"Paragraph 9.7 (page 12) suggests that in all buildings a fully protected escape route (staircase) offering 30 minutes fire resistance is the ideal solution and it will usually be appropriate for all bedsit-type accommodation. However, in lower risk buildings (i.e. single household occupancy of up to four storeys and low risk shared houses), due to the lower risk and shorter travel distance to the final exit, this need not be insisted upon as long as all the following conditions are met:
• the stairs should lead directly to a final exit without passing through a risk room;
• the staircase enclosure should be of sound, conventional construction throughout the route;
• all risk rooms should be fitted with sound, close-fitting doors of conventional construction (lightweight doors and doors with very thin panels should be avoided); and
• an appropriate system of automatic fire detection and warning is in place (see table C4).
Of particular interest, paragraph 9.8 (page 13) gives an alternative solution is possible in low risk two storey shared houses. Where the first floor is no more than 4.5 metres above ground level, rooms used for sleeping could be provided with access to a suitable escape window from the first floor leading to a place of ultimate safety. In this situation, consideration of the internal escape route is not essential. The option of escape windows will only be acceptable if they meet the requirements of paragraph 14, and, where they do not, the provisions of paragraph 9.7 should be usually applied. If it is necessary to pass through the common escape route to reach the escape window, consideration should be had to the travel distance involved. Where the common escape route is not a protected route, unusually long travel distances may be unacceptable and other fire precautions may be necessary (this will not usually be the case in conventional houses).
The case study D4 (page 41) summarises most of the above points. The safety provisions already present in the property exceed these requirements by some measure."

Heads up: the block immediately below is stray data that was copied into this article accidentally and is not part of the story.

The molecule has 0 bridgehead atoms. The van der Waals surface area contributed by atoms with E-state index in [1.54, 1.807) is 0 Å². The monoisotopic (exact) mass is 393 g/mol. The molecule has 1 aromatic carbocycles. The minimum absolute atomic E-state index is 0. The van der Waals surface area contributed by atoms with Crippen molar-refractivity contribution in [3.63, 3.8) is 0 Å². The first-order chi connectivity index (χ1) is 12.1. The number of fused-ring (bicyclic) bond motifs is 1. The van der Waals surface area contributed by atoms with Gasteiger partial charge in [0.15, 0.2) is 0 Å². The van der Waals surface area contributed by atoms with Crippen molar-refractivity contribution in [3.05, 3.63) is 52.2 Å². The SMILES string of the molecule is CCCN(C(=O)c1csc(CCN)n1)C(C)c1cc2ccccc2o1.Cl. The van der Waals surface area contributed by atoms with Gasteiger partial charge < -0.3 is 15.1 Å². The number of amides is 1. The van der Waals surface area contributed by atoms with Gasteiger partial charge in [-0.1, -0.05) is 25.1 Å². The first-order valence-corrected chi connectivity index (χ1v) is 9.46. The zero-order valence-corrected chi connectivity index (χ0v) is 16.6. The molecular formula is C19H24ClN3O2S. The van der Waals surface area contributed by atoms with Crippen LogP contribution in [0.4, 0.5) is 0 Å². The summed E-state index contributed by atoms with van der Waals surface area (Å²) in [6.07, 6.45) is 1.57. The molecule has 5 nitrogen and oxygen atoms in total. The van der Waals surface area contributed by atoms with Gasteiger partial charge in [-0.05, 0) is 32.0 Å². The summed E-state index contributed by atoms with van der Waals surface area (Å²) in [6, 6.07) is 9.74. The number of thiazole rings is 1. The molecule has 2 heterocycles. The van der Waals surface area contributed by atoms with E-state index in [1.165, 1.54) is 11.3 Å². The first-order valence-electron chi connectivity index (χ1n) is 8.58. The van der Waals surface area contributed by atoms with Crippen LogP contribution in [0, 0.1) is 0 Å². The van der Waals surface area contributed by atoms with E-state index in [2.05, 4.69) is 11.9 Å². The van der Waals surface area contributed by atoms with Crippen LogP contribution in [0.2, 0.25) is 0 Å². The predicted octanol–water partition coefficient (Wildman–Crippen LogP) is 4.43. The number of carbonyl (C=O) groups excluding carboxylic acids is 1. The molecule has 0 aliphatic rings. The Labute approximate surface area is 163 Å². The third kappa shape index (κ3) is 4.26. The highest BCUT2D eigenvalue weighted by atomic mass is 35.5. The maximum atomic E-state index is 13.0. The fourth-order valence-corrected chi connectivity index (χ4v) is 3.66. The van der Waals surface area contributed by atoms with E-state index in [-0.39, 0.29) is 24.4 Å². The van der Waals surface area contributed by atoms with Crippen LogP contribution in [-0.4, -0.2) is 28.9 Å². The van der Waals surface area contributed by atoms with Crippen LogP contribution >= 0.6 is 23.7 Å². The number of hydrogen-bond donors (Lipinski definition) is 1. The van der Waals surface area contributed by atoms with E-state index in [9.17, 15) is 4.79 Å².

We had quoted verbatim texts from government sources to argue our case. Although the council didn't like it, they couldn't argue against us.

Rob Crawford

17:59 PM, 28th November 2018
About 2 years ago

Reply to the comment left by Sjp at 28/11/2018 - 09:07
Hi Sjp, unless we are missing something you need to contest this. A potential expense of £10K for reasons that seem to be well beyond that stated in Lacors would suggest to me that you need to pursue the issue through a Private Housing Rent Tribunal see: https://www.gov.uk/private-renting/rent-disputes

Rob Crawford

18:06 PM, 28th November 2018
About 2 years ago

Reply to the comment left by Anne Nixon at 28/11/2018 - 10:42Hi Ann, as for my response to Sjp. Don't simply roll over and commit to spending thousands of pounds to make unnecessary changes. The rent dispute process is not expensive and threatening this action may persuade a change of mind! Use Lacors as your guide. https://www.gov.uk/private-renting/rent-disputes
I am wondering if the ground floor ceiling is below standard, i.e. does not provide adequate fire protection between floors? Did they give a reason for the sprinklers?

Anne Noon

18:47 PM, 28th November 2018
About 2 years ago

Reply to the comment left by Sjp at 28/11/2018 - 09:07
I have had to do this for my HMO. I had to put a wall back between the kitchen and hallway- even though they visited the property in 2002 when I bought it and I told the EHO what I was doing. Including new fire alarms and replacing the closers tenants have removed over the years. Cost me £4000. Only two storey. But I am not required to get a licence , so I think they are being fair.